Saskatchewan

Surgeon says Regina is wasting opportunities to harvest human tissue, is instead buying from U.S.

A Regina surgeon says the provincial health authority is wasting human tissue that could be harvested from transplant donors and is instead purchasing it from private banks, including businesses in the United States.

Jeremy Reed believes buying tissue costs more than paying local surgeons to harvest it

For the past few years, Regina hospitals haven't harvested bone and tissue for their own tissue bank. The health authority says it's for financial reasons, but a Regina surgeon is questioning the logic behind that decision. (Shutterstock)

A Regina surgeon says the provincial health authority is wasting human tissue that could be harvested from transplant donors and is instead purchasing it from private banks, primarily in the United States.

Orthopedic surgeon Jeremy Reed said all bone and tendon tissue used in transplants in the Regina area has been purchased.

Hospitals in Regina have stopped harvesting bone and tendon tissue and storing it in a "tissue bank" for later use, as is sometimes the practice in Saskatoon.

Reed said he was told by the health region at the time that harvesting locally for the Regina tissue bank was too expensive.

"From a financial point of view, maybe there's some stuff that I don't understand, but I can't fathom the idea that paying $2,500 or $3,000 for a tendon comes in cheaper than having an entire … harvest done here in Regina," he said.

Luke Jackiw, the director of hospital and specialized services at the Saskatchewan Ministry of Health, said local harvesting for the Regina tissue bank ended after Health Canada made regulatory changes.

Maybe [the health authority] did sound numbers that showed that it was far more expensive to harvest it, test it and keep it frozen locally, but I highly doubt it.- Dr. Jeremy Reed

"There's a significant amount of time, energy and resources that go into maintaining the quality assurance associated with tissue banking, with tissue harvesting, with tissue storage," said Jackiw.

"A smaller centre like Regina likely wasn't a sustainable financial model."  

Jackiw said the shift from harvesting to purchasing tissue is a trend across Canada, pointing to a Canadian Blood Services report that says at least eight surgical bone banks closed between 2002 and 2010.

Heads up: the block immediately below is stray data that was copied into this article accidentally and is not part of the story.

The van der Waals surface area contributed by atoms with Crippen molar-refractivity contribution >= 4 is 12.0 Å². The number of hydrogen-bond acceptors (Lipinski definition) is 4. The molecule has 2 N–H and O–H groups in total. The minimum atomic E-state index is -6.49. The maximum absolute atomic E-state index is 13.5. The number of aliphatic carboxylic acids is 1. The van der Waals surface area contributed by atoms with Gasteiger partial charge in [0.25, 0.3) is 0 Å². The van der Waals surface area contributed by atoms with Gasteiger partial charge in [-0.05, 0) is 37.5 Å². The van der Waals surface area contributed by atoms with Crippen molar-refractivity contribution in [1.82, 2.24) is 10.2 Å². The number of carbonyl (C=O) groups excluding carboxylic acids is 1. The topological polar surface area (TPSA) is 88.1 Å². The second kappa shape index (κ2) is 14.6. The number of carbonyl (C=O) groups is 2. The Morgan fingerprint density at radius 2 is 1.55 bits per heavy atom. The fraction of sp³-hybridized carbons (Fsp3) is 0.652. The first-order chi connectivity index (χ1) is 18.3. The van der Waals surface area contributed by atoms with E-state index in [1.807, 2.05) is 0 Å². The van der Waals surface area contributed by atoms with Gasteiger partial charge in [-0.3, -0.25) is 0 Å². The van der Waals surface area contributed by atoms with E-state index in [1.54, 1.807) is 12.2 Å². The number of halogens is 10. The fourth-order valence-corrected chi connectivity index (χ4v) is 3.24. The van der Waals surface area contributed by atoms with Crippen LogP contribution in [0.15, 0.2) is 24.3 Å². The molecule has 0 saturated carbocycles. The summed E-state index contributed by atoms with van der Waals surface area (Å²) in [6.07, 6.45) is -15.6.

Reed said he is aware of other regions making the switch, but he questioned why the Regina bank was deemed too expensive to run when local harvesting still occurs in Saskatoon.  

Cost of buying likely exceeds local harvesting: surgeon

He estimates the tissue that could be yielded from one cadaver would be worth about $40,000 or $50,000 to buy from a private tissue bank.

"They could pay me or my colleagues $1,500 bucks to come in, do a harvest, even if it's two or three in the morning," said Reed.

"We would harvest the femurs, the tibias, all of the tendons and have those sent away to be tested and frozen right away. And I mean just those parts of the anatomy .. it's probably 15 to 20 thousand dollars in graft [tissue] that would have to be purchased otherwise."

He said most of the tissue he uses comes from New Jersey in the United States.

"Maybe [the health authority] did sound numbers that showed that it was far more expensive to harvest it, test it and keep it frozen locally, but I highly doubt it," said Reed.

He is not opposed to using purchased tissue, which he says is of high quality, but believes local opportunities should not be wasted. 

Health authority says cost is tied to regulatory demands

Jackiw said the cost is associated with meeting regulatory demands.

"There's a lot of capital investment, there's a lot of human resource investment, and time and energy that needs to go into quality assurance," said Jackiw.

"If you factor in the costs associated with meeting all of the regulatory requirements, both federally and provincially, it makes sense to have these tissue banks in larger centres [than Regina]."

He was not able to answer questions about why the Saskatoon tissue bank is still able to run because he said he did not believe it was still operational.

The Saskatoon branch of the Saskatchewan Health Authority confirmed that a tissue bank is still running in Saskatoon.

Its website says the Tissue and Bone Bank team obtains bone from living and deceased donors, heart valves from deceased donors in co-operation with Alberta Health Services, and amniotic membrane from elective C-section deliveries. 

This work is part of the Saskatchewan Health Authority's Transplant Program.